Alek Manoah Looking To Secure a Spot in the Blue Jays Rotation

After a difficult year in 2023, Alek Manoah is gearing up for spring and hoping to lock down the No. 5 spot in the Blue Jays rotation.

Alek Manoah of the Toronto Blue Jays leaves the game in the eighth inning during a MLB game against the Chicago White Sox at Rogers Centre.
TORONTO, ON - JUNE 02: Alek Manoah #6 of the Toronto Blue Jays leaves the game in the eighth inning during a MLB game against the Chicago White Sox at Rogers Centre on June 02, 2022 in Toronto, Ontario, Canada. (Photo by Vaughn Ridley/Getty Images)

Heading into the 2024 season, the Toronto Blue Jays don’t have a dedicated fifth starter to round out the rotation.

It’s a similar situation to last spring when the Jays had Yusei Kikuchi and Mitch White battle for the final starting spot. The Japanese southpaw ultimately got the job. White began the year on the IL, but Kikuchi had a strong spring and likely would have won the spot outright regardless.

This year, the Jays’ top four starters will be the same top four from the end of last season: Kevin Gausman, Chris Bassitt, José Berríos, and Kikuchi. With the departure of Hyun Jin Ryu, the fifth spot is technically up for grabs, although one pitcher has the inside track on the gig.

Can Alek Manoah Rejoin the Rotation?

Alek Manoah, the 2023 Opening Day starter, struggled mightily last season after a stellar 2022 campaign. In his third year in the big leagues, the right-hander posted a 5.87 ERA through 87 1/3 innings. He struggled with his command, giving up 6.08 BB/9 on the season.

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To summarize, last season saw the former first-round pick get picked apart on the mound. His four-seam fastball was tagged to the tune of a .316 average, while he struggled to generate swing-and-miss on all of his offerings. Manoah produced a -21 pitching run value (one of the lowest totals in baseball) as opponents posted a .370 wOBA off the 6-foot-6 right-hander. He gave up more barrels, more solid contact, and more flares/burners – that’s every type of contact that tends to lead to positive outcomes for hitters.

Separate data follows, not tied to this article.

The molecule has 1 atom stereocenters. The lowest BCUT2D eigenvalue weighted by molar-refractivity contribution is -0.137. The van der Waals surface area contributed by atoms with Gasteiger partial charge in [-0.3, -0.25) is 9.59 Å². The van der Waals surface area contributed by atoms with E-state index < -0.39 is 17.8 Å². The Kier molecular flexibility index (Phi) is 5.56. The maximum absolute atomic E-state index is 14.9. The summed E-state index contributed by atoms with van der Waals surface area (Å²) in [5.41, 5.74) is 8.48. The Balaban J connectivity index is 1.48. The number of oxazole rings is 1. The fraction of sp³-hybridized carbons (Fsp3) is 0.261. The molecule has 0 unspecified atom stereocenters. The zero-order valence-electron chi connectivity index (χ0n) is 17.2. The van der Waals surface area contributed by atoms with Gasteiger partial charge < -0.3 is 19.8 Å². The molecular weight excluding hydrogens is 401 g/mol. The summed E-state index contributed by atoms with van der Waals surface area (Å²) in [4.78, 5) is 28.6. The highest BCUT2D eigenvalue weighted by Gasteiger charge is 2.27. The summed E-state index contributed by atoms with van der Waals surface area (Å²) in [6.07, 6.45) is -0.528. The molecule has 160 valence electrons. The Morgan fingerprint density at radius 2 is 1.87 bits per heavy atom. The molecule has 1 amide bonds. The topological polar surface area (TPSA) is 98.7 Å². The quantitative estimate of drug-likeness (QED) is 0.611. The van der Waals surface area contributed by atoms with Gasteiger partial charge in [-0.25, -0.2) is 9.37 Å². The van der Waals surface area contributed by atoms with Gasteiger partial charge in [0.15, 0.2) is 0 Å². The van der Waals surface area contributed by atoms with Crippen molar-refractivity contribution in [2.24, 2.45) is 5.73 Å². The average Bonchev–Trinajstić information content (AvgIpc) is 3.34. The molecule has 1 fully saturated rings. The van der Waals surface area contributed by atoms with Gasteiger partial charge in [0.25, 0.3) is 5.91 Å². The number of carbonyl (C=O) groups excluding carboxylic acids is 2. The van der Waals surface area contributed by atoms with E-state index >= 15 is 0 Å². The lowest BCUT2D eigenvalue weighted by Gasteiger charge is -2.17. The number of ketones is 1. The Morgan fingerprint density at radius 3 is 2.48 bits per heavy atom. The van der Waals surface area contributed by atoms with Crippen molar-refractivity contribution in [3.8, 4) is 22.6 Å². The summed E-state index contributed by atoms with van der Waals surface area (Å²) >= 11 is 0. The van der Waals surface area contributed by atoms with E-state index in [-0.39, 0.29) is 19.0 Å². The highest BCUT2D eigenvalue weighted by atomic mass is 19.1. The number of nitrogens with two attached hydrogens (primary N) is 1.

Considering Manoah was part of the minor league group that was sidelined for the entire 2020 campaign, there is an argument to be made that he might have run out of gas this past year. It’s possible his arm struggled to keep up with the workload over the past three seasons.

Nonetheless, by early June, the Jays had seen enough and demoted the West Virginia alum to the Florida Complex League. There, he joined the folks in the Dunedin Player Development Complex, who essentially put him back in the pitching lab to try and find his groove again.

The work was short-lived, as Manoah rejoined Toronto roughly a month later. The Florida product continued to struggle through his next six starts before being optioned to Triple-A. Ultimately, he finished the season on the shelf after getting shots in his throwing arm and not reporting to Buffalo.

The Blue Jays Are Holding Onto Manoah

After his various demotions last year, speculation began to grow that the Blue Jays were open to trading ‘Big Puma’ this offseason. However, those rumors were recently squashed by MLB Network’s Jon Morosi.

The idea of holding onto Manoah makes sense, as the Jays do not possess a ton of starting depth outside of top prospect Ricky Tiedemann and newcomer Yariel Rodriguez, who will likely begin the year in the bullpen after not pitching competitively in 2023.

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The club would also be selling low on Manoah after his difficult season, especially since he isn’t eligible for free agency until after the 2027 campaign. Even if the Jays were planning to trade him eventually, they have plenty of time to help him reestablish his value.

Where Manoah Fits In This Season

Looking ahead, the lack of starters in the Blue Jays system bodes well for Manoah, as he has the inside track on the fifth spot in the rotation heading into the 2024 campaign. Not only does he have the most experience of the group, but considering Tiedemann was limited to just 44 innings during the regular minor league season last year (due to a biceps injury), the organization likely isn’t ready to promote the southpaw right away.

For his part, Manoah has been working hard this offseason, showcasing his workouts and some of his live BP sessions on social media. Overall, he looks to be in good shape heading into the new season. He has proven that when he is firing on all cylinders and able to reel in his command issues, he can utilize his four pitches well to keep hitters off balance and produce groundballs.

Should he enter training camp healthy and produce on-field results early this spring, Manoah will be the favorite for the fifth rotation spot, and he’ll be in a good position to get back on track after struggling last season.